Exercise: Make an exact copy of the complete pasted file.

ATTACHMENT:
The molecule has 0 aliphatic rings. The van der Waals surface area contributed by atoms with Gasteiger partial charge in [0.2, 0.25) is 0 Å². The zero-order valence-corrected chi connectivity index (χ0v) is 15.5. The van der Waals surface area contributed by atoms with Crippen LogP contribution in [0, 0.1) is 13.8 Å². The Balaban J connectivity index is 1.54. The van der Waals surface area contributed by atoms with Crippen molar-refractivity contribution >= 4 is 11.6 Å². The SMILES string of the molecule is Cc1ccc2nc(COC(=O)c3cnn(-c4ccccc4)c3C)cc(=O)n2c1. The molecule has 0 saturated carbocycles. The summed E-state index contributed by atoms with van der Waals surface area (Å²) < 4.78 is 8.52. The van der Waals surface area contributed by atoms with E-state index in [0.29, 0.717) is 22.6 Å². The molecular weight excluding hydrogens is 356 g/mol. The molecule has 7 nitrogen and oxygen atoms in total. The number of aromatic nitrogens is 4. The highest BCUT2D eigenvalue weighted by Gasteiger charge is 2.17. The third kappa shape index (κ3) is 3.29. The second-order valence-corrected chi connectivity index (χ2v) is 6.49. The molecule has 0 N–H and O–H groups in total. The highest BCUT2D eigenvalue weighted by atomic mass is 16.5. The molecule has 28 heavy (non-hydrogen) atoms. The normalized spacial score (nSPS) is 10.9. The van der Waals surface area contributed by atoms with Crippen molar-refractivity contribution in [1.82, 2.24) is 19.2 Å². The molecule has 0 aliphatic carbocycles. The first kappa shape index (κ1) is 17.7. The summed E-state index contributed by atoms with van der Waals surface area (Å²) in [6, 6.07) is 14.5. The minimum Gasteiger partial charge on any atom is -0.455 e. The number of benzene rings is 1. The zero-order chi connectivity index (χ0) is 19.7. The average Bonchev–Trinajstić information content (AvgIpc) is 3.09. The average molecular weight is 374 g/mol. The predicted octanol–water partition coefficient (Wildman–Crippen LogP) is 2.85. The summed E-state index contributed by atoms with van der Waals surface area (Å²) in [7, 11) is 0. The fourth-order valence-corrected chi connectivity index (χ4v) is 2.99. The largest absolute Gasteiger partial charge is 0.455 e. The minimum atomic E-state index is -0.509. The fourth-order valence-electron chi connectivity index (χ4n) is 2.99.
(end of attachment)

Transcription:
The molecule has 0 aliphatic rings. The van der Waals surface area contributed by atoms with Gasteiger partial charge in [0.2, 0.25) is 0 Å². The zero-order valence-corrected chi connectivity index (χ0v) is 15.5. The van der Waals surface area contributed by atoms with Crippen LogP contribution in [0, 0.1) is 13.8 Å². The Balaban J connectivity index is 1.54. The van der Waals surface area contributed by atoms with Crippen molar-refractivity contribution >= 4 is 11.6 Å². The SMILES string of the molecule is Cc1ccc2nc(COC(=O)c3cnn(-c4ccccc4)c3C)cc(=O)n2c1. The molecule has 0 saturated carbocycles. The summed E-state index contributed by atoms with van der Waals surface area (Å²) < 4.78 is 8.52. The van der Waals surface area contributed by atoms with E-state index in [0.29, 0.717) is 22.6 Å². The molecular weight excluding hydrogens is 356 g/mol. The molecule has 7 nitrogen and oxygen atoms in total. The number of aromatic nitrogens is 4. The highest BCUT2D eigenvalue weighted by Gasteiger charge is 2.17. The third kappa shape index (κ3) is 3.29. The second-order valence-corrected chi connectivity index (χ2v) is 6.49. The molecule has 0 N–H and O–H groups in total. The highest BCUT2D eigenvalue weighted by atomic mass is 16.5. The molecule has 28 heavy (non-hydrogen) atoms. The normalized spacial score (nSPS) is 10.9. The van der Waals surface area contributed by atoms with Crippen molar-refractivity contribution in [1.82, 2.24) is 19.2 Å². The molecule has 0 aliphatic carbocycles. The first kappa shape index (κ1) is 17.7. The summed E-state index contributed by atoms with van der Waals surface area (Å²) in [6, 6.07) is 14.5. The minimum Gasteiger partial charge on any atom is -0.455 e. The number of benzene rings is 1. The zero-order chi connectivity index (χ0) is 19.7. The average Bonchev–Trinajstić information content (AvgIpc) is 3.09. The average molecular weight is 374 g/mol. The predicted octanol–water partition coefficient (Wildman–Crippen LogP) is 2.85. The summed E-state index contributed by atoms with van der Waals surface area (Å²) in [7, 11) is 0. The fourth-order valence-corrected chi connectivity index (χ4v) is 2.99. The largest absolute Gasteiger partial charge is 0.455 e. The minimum atomic E-state index is -0.509. The fourth-order valence-electron chi connectivity index (χ4n) is 2.99.